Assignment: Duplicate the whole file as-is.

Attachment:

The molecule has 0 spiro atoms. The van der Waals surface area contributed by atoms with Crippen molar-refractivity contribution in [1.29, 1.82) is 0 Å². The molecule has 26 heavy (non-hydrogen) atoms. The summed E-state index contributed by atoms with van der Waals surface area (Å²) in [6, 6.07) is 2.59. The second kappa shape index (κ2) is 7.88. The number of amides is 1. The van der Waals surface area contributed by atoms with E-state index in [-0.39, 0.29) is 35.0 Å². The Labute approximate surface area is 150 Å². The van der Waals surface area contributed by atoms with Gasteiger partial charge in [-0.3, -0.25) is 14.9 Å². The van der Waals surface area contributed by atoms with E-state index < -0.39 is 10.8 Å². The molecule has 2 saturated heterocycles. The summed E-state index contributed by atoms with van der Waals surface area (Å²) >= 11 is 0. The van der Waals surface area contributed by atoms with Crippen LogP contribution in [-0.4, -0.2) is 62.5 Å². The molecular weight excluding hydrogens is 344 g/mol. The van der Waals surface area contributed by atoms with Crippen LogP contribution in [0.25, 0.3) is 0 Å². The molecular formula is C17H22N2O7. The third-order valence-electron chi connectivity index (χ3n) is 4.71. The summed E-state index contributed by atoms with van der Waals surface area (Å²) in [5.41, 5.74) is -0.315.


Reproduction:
The molecule has 0 spiro atoms. The van der Waals surface area contributed by atoms with Crippen molar-refractivity contribution in [1.29, 1.82) is 0 Å². The molecule has 26 heavy (non-hydrogen) atoms. The summed E-state index contributed by atoms with van der Waals surface area (Å²) in [6, 6.07) is 2.59. The second kappa shape index (κ2) is 7.88. The number of amides is 1. The van der Waals surface area contributed by atoms with E-state index in [-0.39, 0.29) is 35.0 Å². The Labute approximate surface area is 150 Å². The van der Waals surface area contributed by atoms with Gasteiger partial charge in [-0.3, -0.25) is 14.9 Å². The van der Waals surface area contributed by atoms with E-state index < -0.39 is 10.8 Å². The molecule has 2 saturated heterocycles. The summed E-state index contributed by atoms with van der Waals surface area (Å²) >= 11 is 0. The van der Waals surface area contributed by atoms with Crippen LogP contribution in [-0.4, -0.2) is 62.5 Å². The molecular weight excluding hydrogens is 344 g/mol. The van der Waals surface area contributed by atoms with Crippen LogP contribution in [0.25, 0.3) is 0 Å². The molecular formula is C17H22N2O7. The third-order valence-electron chi connectivity index (χ3n) is 4.71. The summed E-state index contributed by atoms with van der Waals surface area (Å²) in [5.41, 5.74) is -0.315.